For Energy Companies, Tagging Regulations Require a New Approach

Energy corporations will soon begin reporting quarterly and annual monetary and operational knowledge in XBRL format to the Federal Energy Regulatory Commission (FERC). The XBRL format isn’t new for public companies which have been submitting reports with XBRL tags to the Securities and Exchange Commission (SEC) for years, however the taxonomy for tagging FERC types will be completely different.
In many respects, the burden ought to be lighter for FERC filers than SEC filers. Both will rely on the XBRL 2.1 Specification (which defines the fundamental constructing blocks of XBRL implementation in enterprise reporting) and the Arelle open-source XBRL validation engine. And a “fact” in each reports is represented by a worth (numeric or non-numeric), parts, date, unit, and accuracy.
But, as we element below, you’ll discover fairly a few variations with FERC’s XBRL requirements.
Standard schedules permit for extremely prescriptive tag assignments. That means no extra tagging from scratch. For example, the Workiva resolution for FERC reporting provides customers with pre-tagged varieties. These standardized pre-tagged varieties not only scale back preparation efforts considerably, additionally they reduce tagging inconsistencies—you can achieve greater data quality with much less effort.
Also, you are not required to tag every number. Notes to monetary statements require block tags solely. For instance, if disclosure notes are pasted into FERC Form 1 from the 10-K you file with the SEC, those can be tagged with a single textual content block for FERC. A bonus for customers of the Workiva answer for SEC reporting and the Workiva answer for FERC reporting: You will have the ability to hyperlink data in your 10-K to your pre-tagged Form 1 for consistency and effectivity.
If no applicable XBRL concept is available, the information is not to be tagged. However, if an applicable concept exists, FERC requires the data to be tagged (both numeric and nonnumeric). Note that some required info may be reported within footnotes for schedules.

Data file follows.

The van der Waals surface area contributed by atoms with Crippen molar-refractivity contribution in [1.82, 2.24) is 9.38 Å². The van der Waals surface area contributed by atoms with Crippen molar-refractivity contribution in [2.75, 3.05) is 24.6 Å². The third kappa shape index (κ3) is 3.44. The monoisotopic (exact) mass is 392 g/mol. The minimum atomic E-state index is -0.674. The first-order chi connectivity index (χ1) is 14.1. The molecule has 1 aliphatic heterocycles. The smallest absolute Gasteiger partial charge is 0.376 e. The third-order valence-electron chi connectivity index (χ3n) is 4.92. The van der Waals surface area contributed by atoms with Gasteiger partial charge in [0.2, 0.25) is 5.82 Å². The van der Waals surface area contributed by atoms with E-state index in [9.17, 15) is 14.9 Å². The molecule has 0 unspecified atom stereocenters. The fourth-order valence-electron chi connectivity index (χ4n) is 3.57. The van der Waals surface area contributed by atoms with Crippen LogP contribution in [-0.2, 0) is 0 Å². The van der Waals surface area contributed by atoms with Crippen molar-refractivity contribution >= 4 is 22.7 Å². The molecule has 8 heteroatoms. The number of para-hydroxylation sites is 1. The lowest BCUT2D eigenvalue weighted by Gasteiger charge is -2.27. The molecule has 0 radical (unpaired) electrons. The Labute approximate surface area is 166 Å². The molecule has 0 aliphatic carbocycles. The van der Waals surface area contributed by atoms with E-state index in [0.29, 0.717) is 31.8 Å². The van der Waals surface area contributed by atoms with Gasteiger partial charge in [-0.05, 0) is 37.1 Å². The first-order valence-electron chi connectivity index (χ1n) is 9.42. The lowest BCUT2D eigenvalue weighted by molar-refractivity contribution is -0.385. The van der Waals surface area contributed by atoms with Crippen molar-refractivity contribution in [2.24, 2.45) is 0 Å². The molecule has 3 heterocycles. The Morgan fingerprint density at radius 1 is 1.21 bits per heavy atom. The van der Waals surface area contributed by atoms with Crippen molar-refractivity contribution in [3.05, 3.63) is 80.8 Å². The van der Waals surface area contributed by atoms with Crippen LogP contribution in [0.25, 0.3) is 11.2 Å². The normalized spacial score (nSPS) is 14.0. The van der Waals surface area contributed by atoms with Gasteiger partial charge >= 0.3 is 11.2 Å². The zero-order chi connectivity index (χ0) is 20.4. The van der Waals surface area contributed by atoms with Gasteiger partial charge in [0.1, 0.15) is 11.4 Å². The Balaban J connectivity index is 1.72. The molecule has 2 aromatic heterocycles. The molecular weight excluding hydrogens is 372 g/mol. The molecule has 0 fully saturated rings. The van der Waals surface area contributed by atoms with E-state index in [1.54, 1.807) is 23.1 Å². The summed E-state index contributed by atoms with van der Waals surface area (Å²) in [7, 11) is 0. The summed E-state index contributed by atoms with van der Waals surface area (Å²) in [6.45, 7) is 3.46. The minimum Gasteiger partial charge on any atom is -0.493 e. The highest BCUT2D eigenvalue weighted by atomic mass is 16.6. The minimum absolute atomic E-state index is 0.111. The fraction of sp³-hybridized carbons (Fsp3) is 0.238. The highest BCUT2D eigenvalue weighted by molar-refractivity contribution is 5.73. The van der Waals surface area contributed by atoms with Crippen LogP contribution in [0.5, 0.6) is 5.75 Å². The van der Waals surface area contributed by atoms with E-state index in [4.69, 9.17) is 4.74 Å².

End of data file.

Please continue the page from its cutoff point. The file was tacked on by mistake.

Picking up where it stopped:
Additionally, no extensions are allowed. Besides concepts, axes and members are additionally for use as offered. So, how do you report company-specific info, similar to officer names? In order to support reporting of company-specific data, FERC makes use of the typed dimension.
The bonus for Workiva users? Although FERC uses a unique technical specification, you will notice the Workiva FERC reporting solution offers the same look and feel as axis/member application within the Workiva solution for SEC reporting.
For FERC reporting, no customized labels or label roles are needed. Labels are auto-assigned by the official FERC renderer primarily based on type locations. Also, there are not any calculation to outline. In fact, customized calculations aren’t permitted. Validation rules will handle consistency checks.
Since FERC taxonomy assigns specific hypercube to each schedule, there isn’t a define construction to build. For customers of Workiva for FERC reporting, this is routinely managed by the Workiva platform.
Plus, fact ordering isn’t managed by the define and isn’t required. FERC makes use of a numeric component “OrderNumber” to control sequencing of company-specific info. Users of the Workiva answer for FERC reporting can simply assign row numbers in the type schedules as “OrderNumber” within the Workiva platform. Lastly, there are not any custom dates as you’re restricted to a small list of allowable values.
Going ahead, there isn’t any digital form to submit. Machine-readable data is the necessary thing focus. Although not in iXBRL format, FERC’s official type renderer will present standardized viewing for the submitted XBRL data.
Since most submitting knowledge to the SEC is public record, the SEC doesn’t offer this, but FERC does. Whether FERC will really approve a request for confidential data is another question! If you have an XBRL vendor for SEC reporting, ensure your vendor additionally helps FERC compliance, for the rationale that FERC taxonomy won’t be the identical as the SEC reporting taxonomy.
Whether you outsource XBRL tagging, choose an XBRL software program vendor, or invest the time and money to construct and keep an in-house answer for FERC compliance, understanding the similarities and differences between XBRL filings for FERC and for the SEC will be essential when evaluating your choices.
Percy Hung is director of structured knowledge initiatives and Peter Larison is supervisor of structured knowledge initiatives at Workiva. Workiva, Inc. is a worldwide software-as-a-service company. It offers a cloud-based connected and reporting compliance platform that allows the use of related data and automation of reporting throughout finance, accounting, threat, and compliance. For more information, visit

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